REFORM: Increasing Medicare Payroll Tax Musters Support
The Center on Budget and Policy Priorities concludes that the idea of raising the Medicare payroll tax "on high-wage earners would represent a sound and well-targeted way of paying for health reform."
Senate Majority Leader Harry Reid is reportedly considering raising the Medicare payroll tax to 1.75 percent (up from 1.45 percent) for individuals earning more than $200,000 a year and couples earning more than $250,000 a year. Reid needs to fill a health reform financing gap if he raises the threshold for taxing the so-called "Cadillac" plans to $8,500 for individual plans and $23,000 for couples (up from $8,000 to $21,000, respectively). Scaling back the reach of that excise tax would please labor unions, among other groups, who have expressed opposition. The Medicare alternative has quickly gained popularity.
The CBPP report has several interesting conclusions:
Additional revenues are essential for crafting a health reform bill that provides adequate tax credits to make health coverage affordable to low- and moderate-income families, requires people to have insurance, and avoids adding to the federal deficit. By one estimate, a 0.5 percentage point increase in the employee share of the Medicare tax would raise $54 billion over ten years.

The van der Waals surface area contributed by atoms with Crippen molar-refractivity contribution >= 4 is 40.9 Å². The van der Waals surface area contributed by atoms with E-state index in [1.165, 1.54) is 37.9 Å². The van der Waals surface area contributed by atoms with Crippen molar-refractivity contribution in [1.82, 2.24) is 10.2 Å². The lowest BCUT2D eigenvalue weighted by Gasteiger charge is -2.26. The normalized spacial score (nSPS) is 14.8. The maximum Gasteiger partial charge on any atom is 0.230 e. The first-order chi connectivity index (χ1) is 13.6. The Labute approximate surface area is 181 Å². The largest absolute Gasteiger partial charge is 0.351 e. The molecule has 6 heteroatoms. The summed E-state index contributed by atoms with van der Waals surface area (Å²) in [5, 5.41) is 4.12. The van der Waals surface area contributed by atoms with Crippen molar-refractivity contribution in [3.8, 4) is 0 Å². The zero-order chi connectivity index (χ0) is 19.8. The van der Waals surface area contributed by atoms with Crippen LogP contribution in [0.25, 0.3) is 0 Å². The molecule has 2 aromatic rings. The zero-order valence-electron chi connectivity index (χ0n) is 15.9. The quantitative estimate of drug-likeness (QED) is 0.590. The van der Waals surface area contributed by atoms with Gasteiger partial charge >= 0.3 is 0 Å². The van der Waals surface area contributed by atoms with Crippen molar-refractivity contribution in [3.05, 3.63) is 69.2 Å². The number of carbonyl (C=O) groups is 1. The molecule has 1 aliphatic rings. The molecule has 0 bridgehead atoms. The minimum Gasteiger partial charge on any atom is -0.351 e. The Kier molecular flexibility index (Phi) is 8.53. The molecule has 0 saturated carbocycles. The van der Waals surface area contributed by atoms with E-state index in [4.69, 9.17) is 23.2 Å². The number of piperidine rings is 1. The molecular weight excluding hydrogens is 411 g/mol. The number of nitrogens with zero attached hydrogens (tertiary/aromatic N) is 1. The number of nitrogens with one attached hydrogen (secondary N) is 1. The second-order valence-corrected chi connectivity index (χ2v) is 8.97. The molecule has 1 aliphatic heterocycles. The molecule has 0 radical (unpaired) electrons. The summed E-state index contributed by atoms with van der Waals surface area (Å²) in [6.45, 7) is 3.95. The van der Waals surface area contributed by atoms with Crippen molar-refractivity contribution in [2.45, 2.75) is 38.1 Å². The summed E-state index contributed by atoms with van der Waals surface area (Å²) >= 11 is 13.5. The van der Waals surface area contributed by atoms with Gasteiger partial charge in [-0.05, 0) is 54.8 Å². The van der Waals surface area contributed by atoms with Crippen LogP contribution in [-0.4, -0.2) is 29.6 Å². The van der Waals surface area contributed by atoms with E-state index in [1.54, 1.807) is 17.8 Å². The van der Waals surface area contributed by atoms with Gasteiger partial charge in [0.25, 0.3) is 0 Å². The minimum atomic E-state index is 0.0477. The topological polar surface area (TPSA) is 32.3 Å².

The proposal would target those best able to pay. Although distributional estimates are not available, the proposal is likely to affect only those in the top 5 percent of the income distribution.
Raising the Medicare payroll tax would extend the life of Medicare's Hospital Insurance trust fund. Under current law, the HI trust fund is projected to become insolvent in 2017; the proposal would likely push back the date of insolvency by at least four to five years.
The study concluded that a "modest increase in the Medicare payroll tax" may go a long way in funding health reform. AFL-CIO President Richard Trumka argues that this is "far preferable to taxing the plans." The Senate is still waiting on CBO estimates -- which will significantly shape the final version of the Senate bill.